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Data Binding in a Template

Bind properties in a component’s template to properties in the component’s JavaScript class.

In the template, surround the property with curly braces without spaces: {property}. To compute a value for the property, use a JavaScript getter in the JavaScript class, get property(){}. In the template, the property can be a JavaScript identifier (for example, person) or dot notation that accesses a property from an object (person.firstName). LWC doesn’t allow computed expressions like person[2].name['John'].

A property used in a template should contain a primitive value, except when used in a for:each or iterator directive.

To follow along in a code editor, open the hello, helloBinding, and helloExpressions components from the github.com/trailheadapps/lwc-recipes repo. You can also copy the code to webcomponents.dev/create/lwc.

Here’s the simplest example of data binding. The greeting property in the template is bound to the greeting property in the JavaScript class.

The property in { } must be a valid JavaScript identifier or member expression. For example, {data} and {data.name} are both valid. Don’t add spaces around the property, for example, { data } is not valid HTML.

Instead of a hard-coded string, this component has an input field that asks for a name to greet.

The lightning-input field uses the onchange attribute to listen for a change to its value. When the value changes, the handleChange function in the JavaScript file executes. Notice that to bind the handleChange function to the template, we use the same syntax, {handleChange}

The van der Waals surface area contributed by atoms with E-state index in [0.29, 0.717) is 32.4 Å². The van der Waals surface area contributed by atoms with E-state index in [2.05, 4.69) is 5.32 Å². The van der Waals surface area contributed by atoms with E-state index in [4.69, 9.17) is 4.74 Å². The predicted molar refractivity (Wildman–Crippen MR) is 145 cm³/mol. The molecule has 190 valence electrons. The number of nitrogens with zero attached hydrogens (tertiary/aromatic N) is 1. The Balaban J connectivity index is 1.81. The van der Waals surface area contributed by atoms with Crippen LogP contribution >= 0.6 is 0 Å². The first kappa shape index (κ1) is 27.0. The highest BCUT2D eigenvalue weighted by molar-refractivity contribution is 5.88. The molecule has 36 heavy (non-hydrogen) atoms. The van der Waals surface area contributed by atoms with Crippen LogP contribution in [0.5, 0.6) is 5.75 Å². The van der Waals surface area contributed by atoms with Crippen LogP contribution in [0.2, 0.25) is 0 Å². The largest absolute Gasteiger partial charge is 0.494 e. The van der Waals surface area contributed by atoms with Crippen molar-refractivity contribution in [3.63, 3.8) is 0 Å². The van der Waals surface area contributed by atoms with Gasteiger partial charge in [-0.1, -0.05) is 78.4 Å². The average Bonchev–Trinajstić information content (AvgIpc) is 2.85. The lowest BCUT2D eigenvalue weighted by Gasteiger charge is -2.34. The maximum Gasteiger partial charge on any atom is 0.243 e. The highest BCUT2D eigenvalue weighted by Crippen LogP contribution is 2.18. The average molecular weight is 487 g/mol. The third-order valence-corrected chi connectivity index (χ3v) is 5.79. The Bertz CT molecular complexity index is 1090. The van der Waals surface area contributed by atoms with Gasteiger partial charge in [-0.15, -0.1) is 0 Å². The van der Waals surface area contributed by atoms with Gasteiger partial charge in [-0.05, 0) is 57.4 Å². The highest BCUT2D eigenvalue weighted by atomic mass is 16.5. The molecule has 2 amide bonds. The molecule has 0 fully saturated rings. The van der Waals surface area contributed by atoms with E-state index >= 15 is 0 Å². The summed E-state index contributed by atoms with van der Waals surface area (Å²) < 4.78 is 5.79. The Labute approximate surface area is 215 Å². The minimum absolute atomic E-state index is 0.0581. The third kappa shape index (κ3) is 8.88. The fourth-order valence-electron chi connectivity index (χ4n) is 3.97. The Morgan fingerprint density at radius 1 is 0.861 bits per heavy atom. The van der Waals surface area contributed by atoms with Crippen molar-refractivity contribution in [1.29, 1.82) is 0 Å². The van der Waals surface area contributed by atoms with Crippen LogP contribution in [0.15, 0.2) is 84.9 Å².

We talk about event handling in-depth in another topic, but notice in the JavaScript class that handleChange is passed an event object. The event object contains information about the change event. The component uses the event object to get the value that the user entered into the input field.

Most of this code is standard HTML and JavaScript.

When a component rerenders, the expressions used in the template are reevaluated.

To compute a value for a property, use a JavaScript getter. For example, to convert the name to all uppercase letters, use a getter function in the JavaScript class, not an expression in the template.

Getters are much more powerful than expressions because they’re JavaScript functions. Getters also enable unit testing, which reduces bugs and increases fun.

Define a getter that computes the value in your JavaScript class.

Access the getter from the template.

In this example, a user enters their first and last name. A JavaScript getter computes a new value, uppercasedFullName, and the template renders it: DEANNA LI.

The uppercasedFullName property in the template is bound to the get uppercasedFullName() getter in the JavaScript class.

The handleChange function sets the firstName and lastName properties to the values that the user enters. The uppercasedFullName() getter combines and uppercases the names.

All fields are reactive. If the field is used in a template, or indirectly in a getter of a property that’s used in a template, the component rerenders when the property's value changes. In this example, when firstName and lastName change, the template rerenders because they’re used in the uppercasedFullName getter, and that property is used in a template. See Reactivity for Fields, Objects, and Arrays.

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